William Jones died in 1640 and Treowen passed to his son Sir Philip Jones. Sir Philip was a prominent royalist in South Wales during the Civil War. He raised a regiment in Monmouthshire, and in 1642 was made Sheriff of the county and knighted by Charles 1. In 1646 Sir Philip Jones, his wife and son were inside Raglan castle when it was invested by the Parliamentarians. The seige was to last three months. Sir Philip was related through his wife, Elizabeth Morgan, to the Marquis of Worcester, owner of Raglan and one of the most important Royalists in South Wales. It was also through Elizabeth Morgan, whose family were actively catholic, that the Jones became a catholic family. After the fall of Raglan, both the Worcester and the Jones’ estates  were confiscated by parliament. Sir Philip later paid the compounding fine of £1050.

Sir Philip died on March 9th, 1659, not surviving long enough to see the restoration of Charles 11. After his death, his widow remained at Treowen, with an unidentifiable couple, George and Lucy Morgan and a cousin, Jane Jones of Dingestow. It was during this period that Treowen gained a reputation as a catholic centre. In 1678, Mr Roger Seys deposed that “Thomas Powel, a reputed popish priest, liveth at the house of Lady Jones of Treowen”. He goes on to complain that the majority of the villagers at Dingestow attended  catholic service at Treowen, using the churchyard of the protestant Dingestow church as a short cut to the house. During Lady Jones’ lifetime, her son William Jones and grandson, Philip Jones, lived at Llanarth court and by Lady Jones’ death, Llanarth Court had become the main seat of the Jones family and Treowen was let to a succession of tenant farmers.

From this point, Treowen was let to a series of tenant farmers , at times being split and subdivided for two families to inhabit at one time. In 1848, John Arthur Edward Jones, then owner of Llanarth Court and Treowen, received a Royal Warrant to change the family name from Jones to Herbert. His son, Ivor John Caradoc Herbert, inherited the Herbert estates on his father’s death in 1895. He served with the Grenadier Guards in Egypt and South Africa, reaching the rank of Major-General. In 1917, he was made a Baron,taking the title of Lord Treowen.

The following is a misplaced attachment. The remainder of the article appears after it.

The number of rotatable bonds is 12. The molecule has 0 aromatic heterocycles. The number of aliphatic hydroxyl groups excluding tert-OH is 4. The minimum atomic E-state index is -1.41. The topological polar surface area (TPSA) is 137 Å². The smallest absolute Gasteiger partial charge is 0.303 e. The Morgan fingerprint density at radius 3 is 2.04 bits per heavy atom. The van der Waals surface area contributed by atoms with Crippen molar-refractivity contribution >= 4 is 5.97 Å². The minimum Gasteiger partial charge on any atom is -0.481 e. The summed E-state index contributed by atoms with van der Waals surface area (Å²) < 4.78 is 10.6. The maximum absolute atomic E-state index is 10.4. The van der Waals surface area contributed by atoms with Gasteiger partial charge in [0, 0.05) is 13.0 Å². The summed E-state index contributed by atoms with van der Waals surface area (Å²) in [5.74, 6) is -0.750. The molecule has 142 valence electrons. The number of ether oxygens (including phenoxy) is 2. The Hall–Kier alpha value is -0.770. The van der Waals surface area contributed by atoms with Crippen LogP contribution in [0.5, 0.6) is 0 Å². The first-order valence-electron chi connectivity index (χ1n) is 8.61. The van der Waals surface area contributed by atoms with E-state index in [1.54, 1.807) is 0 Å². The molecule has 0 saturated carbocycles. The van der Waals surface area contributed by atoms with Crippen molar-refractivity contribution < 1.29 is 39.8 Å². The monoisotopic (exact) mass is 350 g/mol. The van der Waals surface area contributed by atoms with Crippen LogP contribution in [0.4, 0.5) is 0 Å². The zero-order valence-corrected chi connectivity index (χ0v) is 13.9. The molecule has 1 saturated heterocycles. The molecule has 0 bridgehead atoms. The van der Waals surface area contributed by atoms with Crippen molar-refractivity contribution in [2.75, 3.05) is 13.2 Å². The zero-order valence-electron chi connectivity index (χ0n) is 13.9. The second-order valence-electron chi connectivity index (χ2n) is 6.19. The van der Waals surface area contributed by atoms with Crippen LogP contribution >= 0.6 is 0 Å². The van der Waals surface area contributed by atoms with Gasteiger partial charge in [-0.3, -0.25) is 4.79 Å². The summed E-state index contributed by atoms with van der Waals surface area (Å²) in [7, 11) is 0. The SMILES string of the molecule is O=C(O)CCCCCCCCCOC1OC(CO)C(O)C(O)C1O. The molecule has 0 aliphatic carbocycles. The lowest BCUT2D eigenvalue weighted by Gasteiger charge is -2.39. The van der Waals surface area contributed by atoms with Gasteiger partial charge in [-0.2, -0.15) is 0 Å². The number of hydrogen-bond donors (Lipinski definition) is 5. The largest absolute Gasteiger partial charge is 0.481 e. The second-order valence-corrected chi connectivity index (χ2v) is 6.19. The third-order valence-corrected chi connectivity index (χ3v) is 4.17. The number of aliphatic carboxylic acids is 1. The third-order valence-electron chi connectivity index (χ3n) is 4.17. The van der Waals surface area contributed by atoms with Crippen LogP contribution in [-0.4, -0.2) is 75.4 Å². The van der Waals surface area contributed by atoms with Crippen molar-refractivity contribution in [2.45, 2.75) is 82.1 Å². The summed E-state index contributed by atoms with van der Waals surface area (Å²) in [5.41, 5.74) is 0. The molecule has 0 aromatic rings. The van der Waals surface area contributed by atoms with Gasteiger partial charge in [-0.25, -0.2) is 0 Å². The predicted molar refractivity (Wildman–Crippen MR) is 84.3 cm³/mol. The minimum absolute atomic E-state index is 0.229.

During the late 1920s and early 1930s, Lord Treowen had extensive restoration works carried out at Treowen, which were essential to the survival of the house and created much needed work for local people during the depression. Lord Treowen’s only son, Elydyr John Bernard Herbert, was killed fighting in Palestine in the first World War. On Lord Treowen’s death in 1933, the estate passed to his nephew, Sir John Arthur Herbert, who was Governor General of Bengal. He died in Calcutta in 1943 and Treowen was sold by his executors to the sitting tenant Mr Davies in 1945. In 1954, Treowen was bought by Harry Wheelock for his son, Richard Hugh Wheelock. The Wheelocks remained inTreowen until 1993, when the last of the family moved out. The present owners, Dick and John Wheelock, now run the house as a self catering holiday and wedding venue.

(From the guide book to Treowen, by Harriet Wheelock)